“…and forgive the sins of all who are penitent”: Hmm. There’s that debate (perhaps *the* debate) among the Christians: Does God forgive us even if we are not penitent? It’s probably really a koan, in the “if a tree falls in a forest and no one hears it, does it make a sound” kind of way. Perhaps I can affirm that God forgives the penitent just as I can affirm that Black Lives Matter. Because all lives do *not* matter unless Black Lives Matter. But if it comes down to me being told to forgive 70 times 7 times, but my Father in heaven will *only* forgive if I am penitent seems to hold God to a lower standard. It also doesn’t seem to square with Jesus’ prayer on the cross — not to get ahead of ourselves here and jump to the end of Lent — to forgive them “for they know not what they do.” And even that, I wonder, may be too conditional. But it’s not me hanging on the cross, so I won’t quibble with Jesus’ doctrine of grace and salvation. He performed admirably under a lot of stress, I think.
“Create and make in us new and contrite hearts”: Yes. And not just in a self-help, self-improvement way. But in the modern age, it’s hard not to hear it in this sense. And perhaps it’s not the worst way to approach it. But a “new” heart seems at least to recommend a “new” way of contrition that isn’t just being the best us we can be.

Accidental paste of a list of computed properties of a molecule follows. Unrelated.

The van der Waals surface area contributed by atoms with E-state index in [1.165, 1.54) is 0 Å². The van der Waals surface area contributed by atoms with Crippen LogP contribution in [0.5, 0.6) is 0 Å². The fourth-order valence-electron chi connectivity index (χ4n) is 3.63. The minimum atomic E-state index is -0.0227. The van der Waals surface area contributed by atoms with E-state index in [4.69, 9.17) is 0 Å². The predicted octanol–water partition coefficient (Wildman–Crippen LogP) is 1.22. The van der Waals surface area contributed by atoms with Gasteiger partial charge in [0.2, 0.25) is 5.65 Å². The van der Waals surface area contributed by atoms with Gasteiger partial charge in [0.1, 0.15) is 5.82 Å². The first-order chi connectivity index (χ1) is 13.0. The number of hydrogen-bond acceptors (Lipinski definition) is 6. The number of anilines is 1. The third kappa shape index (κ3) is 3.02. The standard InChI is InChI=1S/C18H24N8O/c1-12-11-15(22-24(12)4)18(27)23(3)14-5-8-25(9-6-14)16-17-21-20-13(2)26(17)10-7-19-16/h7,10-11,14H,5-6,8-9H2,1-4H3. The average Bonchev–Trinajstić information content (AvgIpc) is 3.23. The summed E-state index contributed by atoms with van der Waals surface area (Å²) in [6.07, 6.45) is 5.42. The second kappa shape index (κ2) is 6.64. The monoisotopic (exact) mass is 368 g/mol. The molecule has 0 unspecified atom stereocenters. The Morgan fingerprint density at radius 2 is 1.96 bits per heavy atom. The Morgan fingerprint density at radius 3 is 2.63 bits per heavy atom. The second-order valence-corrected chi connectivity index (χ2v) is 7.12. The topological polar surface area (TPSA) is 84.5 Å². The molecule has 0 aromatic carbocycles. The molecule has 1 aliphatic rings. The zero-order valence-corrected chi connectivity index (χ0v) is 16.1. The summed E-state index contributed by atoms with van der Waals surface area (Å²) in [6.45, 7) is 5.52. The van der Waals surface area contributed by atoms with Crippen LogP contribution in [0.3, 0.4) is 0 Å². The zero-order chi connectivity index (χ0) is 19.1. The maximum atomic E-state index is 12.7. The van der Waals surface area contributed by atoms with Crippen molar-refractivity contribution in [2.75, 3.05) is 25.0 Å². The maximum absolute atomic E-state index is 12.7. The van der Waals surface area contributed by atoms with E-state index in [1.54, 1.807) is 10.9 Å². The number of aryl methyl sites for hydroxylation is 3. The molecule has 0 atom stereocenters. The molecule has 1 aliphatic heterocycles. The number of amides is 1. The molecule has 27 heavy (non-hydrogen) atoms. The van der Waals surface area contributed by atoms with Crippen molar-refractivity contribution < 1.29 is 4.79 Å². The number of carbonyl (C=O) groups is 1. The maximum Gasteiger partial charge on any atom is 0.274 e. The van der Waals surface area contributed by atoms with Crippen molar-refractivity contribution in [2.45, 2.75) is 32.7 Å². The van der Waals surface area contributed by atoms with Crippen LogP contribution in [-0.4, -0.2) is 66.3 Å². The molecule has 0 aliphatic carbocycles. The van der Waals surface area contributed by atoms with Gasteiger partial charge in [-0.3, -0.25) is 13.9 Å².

“…that we, worthily lamenting our sins and acknowledging our wretchedness, may obtain of you, the God of all mercy, perfect remission and forgiveness”: This kind of stinks, straight up. If it were even “we, who worthily lament…” it would be better. Maybe it is just a statement of fact, however. That it’s understood that you wouldn’t be praying this unless you were asking it. You can’t (I can’t, at least) very easily pray: “Lord, forgive me, even though I’m not a bit remorseful for my sins.” Mother Church wisely does not to wish to raise her children to be psychopaths secure in their faith. Having said all this, and even being at heart the way I feel and understand it, the Collect still reeks of conditional love. But then, the Bible itself does, most of the time. You have to dig carefully and then interpret roughly to understand anything like grace.
“…through Jesus Christ our Lord, who lives and reigns with you and the Holy Spirit, one God, for ever and ever. Amen.”
Welcome to Lent: The Season of (Conditional) Love